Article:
One way to change our concept of matter would be to accept something like Aristotle's hylomorphism, according to which there are no purely material objects and everything, for rocks to humans, is a combination of matter and form. This, however, would be to fo against what for many are the great gains achieved by the Scientific Revolution.

6 comments:

Alethes Ginosko said...

MM: That change in the ontology of physics is one scientific reason why it is now clear that the notion of matter as essentially dead stuff--hopelessly alien to conscious life--is mistaken. But an even more obvious reason is, of course, the Darwinian view of evolution.

We now know that matter, the physical stuff that originally formed our planet, did in fact develop into the system of living things that now inhabit its surface, including us and many other conscious creatures.

If physicists abandoned the notion of solid particles, then they did so b/c their observations reflected a need for this abandonment and a need for change. She just said that evolution, a hypothesis for origins, is more reason to change the concept of matter than physicists' observations. That strikes me as odd.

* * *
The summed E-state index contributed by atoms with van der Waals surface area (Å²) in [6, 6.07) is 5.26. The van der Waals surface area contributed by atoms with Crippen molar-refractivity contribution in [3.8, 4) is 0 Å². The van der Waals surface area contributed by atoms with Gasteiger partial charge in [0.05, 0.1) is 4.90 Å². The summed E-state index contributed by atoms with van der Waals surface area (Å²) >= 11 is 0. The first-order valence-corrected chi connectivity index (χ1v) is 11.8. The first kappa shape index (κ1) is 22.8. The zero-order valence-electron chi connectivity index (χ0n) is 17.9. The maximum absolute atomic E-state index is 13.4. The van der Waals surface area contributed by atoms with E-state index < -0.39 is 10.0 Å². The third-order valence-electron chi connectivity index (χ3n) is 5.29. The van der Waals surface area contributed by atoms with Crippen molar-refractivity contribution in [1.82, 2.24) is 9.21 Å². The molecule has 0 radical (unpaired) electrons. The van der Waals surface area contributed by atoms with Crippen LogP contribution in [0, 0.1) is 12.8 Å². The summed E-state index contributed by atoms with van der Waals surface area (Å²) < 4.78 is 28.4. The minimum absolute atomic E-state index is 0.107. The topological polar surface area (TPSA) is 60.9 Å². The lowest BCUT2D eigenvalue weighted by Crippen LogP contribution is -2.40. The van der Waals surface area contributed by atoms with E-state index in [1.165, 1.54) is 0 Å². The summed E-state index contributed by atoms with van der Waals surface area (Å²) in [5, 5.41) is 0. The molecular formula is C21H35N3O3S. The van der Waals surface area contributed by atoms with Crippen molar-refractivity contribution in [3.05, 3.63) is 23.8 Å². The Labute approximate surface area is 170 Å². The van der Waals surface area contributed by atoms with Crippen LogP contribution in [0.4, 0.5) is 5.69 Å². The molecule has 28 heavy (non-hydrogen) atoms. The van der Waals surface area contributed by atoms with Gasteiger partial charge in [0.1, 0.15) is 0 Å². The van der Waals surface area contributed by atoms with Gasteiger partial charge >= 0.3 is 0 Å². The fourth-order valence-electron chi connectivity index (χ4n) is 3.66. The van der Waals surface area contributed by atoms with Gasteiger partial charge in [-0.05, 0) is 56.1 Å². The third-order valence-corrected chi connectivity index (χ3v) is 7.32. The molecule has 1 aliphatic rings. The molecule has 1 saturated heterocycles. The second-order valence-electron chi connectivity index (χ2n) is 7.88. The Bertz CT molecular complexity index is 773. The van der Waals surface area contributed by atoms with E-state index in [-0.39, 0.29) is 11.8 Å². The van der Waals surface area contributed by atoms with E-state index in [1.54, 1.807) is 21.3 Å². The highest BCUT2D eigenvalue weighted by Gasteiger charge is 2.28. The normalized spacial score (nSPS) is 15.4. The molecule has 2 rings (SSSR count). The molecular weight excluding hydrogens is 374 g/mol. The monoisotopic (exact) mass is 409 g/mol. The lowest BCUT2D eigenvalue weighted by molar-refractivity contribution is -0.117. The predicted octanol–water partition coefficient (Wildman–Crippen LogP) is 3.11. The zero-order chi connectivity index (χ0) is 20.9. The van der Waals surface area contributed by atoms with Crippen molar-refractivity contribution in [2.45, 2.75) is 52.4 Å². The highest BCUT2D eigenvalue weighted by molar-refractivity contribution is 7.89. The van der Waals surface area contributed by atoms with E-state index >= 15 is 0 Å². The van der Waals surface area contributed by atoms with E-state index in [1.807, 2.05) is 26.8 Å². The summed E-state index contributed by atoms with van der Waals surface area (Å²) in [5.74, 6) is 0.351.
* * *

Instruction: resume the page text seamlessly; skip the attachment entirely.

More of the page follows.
And then there is the vacuous and seemingly arrogant "we know..." Chemical evolution and abiogenesis are two of the largest scientific mysteries on the planet. It seems slightly overconfident to state that "we know" precisely what we do not know at all. (ie. that non-living, inorganic substance came together to form organic substance and then living organisms)

Jason said...

{shudder} ...you invoked the ed... {waiting for a meandering gollywog post of topical spam to plop into the comment list...}

{g}

More seriously: I wonder if MM is trying to trend toward something like vitalism. I remember that being a popular option back at the beginning of the 20th century, when Darwinism was being progressively shot full of holes and the neo-Darwinian synthesis hadn't been formulated yet. Notably, one of the main reasons Richard Dawkins does, or used to, reject Lamarckism, is that he thinks, or thought, it required or implied a vitalistic philosophy to plausibly work. (This was back in his 1996 republication of TBW, and it's been ten years and I don't know whether he may have altered his dissension on that; thus my qualifications. {s})

I suspect (though I can't be sure from the quote) that MM may be hinging on a distinction between 'dead' meaning simply 'inert' (matter doesn't behave in any energetic way, as opposed to "energy"), and... matter as being energetic in its own constituency, thus 'alive'? Or proto-alive?